The right ink not only enhances your design, it sets the stage for your other embellishments. Melmarc offers the following types of inks that can be applied in a wide range of embellishments.
Plastisol is the standard ink type used in textile printing. It is a PVC resin based ink medium that can be pigmented and is not effected by the environment and must be heat set to fully cure. Plastisol can print very fine 1/2 tone line counts and line weights. This ink provides the best color reproduction on light and dark materials. It provides best fiber lock down and color fastness. Melmarc uses a Phthalate free plastisol that exceeds CPSIA Standards.
This is a Plastisol ink that can be colored (or pigmented) and is designed to produce a print quality similar to water base inks. Like standard plastisol, it can print very fine line counts and detail. It has good color capabilities. It does not lock garment fibers down and the print will appear “lighter” after washing. Note that this ink is transparent and must be used with a discharge mask on dark garments.
Water base ink is an acrylic based print medium that can be pigmented and is used to produce very soft hand prints. It is very transparent and the ground color effects how the color is perceived. Even on white grounds, the same color can shift from one white to another. Water base ink has no fiber locking capabilities. To produce good color, a heavy ink deposit is necessary. Because of this, most water base must be printed through course mesh. This limits line weights and restricts line counts to 35 LPI. When printed through higher meshes, colors appear lighter and less saturated. It’s important to note that water base ink is easily effected by the environment and is considered a difficult print medium.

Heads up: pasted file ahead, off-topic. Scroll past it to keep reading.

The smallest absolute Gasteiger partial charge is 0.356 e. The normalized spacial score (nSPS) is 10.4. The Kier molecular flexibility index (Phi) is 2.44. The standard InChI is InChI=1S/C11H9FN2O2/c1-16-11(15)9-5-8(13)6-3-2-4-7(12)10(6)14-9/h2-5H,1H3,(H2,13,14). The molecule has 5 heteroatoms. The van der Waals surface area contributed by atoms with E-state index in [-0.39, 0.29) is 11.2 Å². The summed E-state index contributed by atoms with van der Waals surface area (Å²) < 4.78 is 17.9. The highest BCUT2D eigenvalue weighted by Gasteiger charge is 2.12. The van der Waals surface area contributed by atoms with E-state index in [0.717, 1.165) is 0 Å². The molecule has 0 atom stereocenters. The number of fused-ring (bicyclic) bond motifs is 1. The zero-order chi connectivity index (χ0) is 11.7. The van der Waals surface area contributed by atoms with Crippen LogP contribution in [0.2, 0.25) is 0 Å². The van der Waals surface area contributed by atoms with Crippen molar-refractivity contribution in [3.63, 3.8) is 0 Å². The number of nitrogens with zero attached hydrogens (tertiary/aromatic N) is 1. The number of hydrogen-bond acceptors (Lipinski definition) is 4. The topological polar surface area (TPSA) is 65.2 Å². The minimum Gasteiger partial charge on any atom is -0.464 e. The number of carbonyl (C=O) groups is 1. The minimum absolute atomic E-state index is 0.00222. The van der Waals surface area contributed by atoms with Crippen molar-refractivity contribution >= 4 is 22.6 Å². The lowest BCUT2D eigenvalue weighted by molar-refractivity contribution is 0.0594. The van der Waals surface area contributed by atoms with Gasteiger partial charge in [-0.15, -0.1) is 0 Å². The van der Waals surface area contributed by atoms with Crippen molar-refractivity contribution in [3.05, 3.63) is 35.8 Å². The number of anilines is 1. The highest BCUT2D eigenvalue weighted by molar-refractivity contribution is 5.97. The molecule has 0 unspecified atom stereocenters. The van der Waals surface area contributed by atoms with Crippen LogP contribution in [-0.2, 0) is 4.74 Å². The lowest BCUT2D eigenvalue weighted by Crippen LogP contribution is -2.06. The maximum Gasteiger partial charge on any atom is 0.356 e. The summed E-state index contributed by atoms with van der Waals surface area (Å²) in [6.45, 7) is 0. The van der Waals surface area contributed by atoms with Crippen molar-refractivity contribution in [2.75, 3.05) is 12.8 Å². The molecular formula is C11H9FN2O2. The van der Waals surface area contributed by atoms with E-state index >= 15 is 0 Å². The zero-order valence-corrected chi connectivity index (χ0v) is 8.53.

Melmarc’s water base ink is considered a sustainable water base and meets the US Soil Association guideline and the Global Organic Textile standard.
Discharge ink is a water based transparent print medium consisting of a discharge base that can be pigmented. They are used primarily to print lighter colors onto dark background fabrics by removing the dye in the garment. A chemical additive is added to the pigmented base that activates the ink. Once the ink is activated it has a 24 hour shelf life and begins to degrade immediately. When printed, the activated ink produces a chemical reaction that destroys the ability of selected dyes to reflect color. Basically, the discharge agent in the ink breaks down or bleaches the dye out of a specially prepared garment, leaving white, undyed fabric in the print area. When printed, discharge inks are almost transparent on the garment, activating only during the curing process. This reaction takes place at temperatures above 180 degrees Fahrenheit while water is present. Discharge may have some hand (roughness) and a slight odor due to the pigment load and/or the ink deposit. However, once the garment is washed the hand will become very soft. To produce good color a heavy ink deposit is necessary. Because of this most discharge must be printed through course mesh. This limits line weights and restricts line counts to a maximum of 35 LPI. When printed though higher meshes colors appear less saturated and limit discharge reaction.
Check out some examples of our inks in action through various techniques here.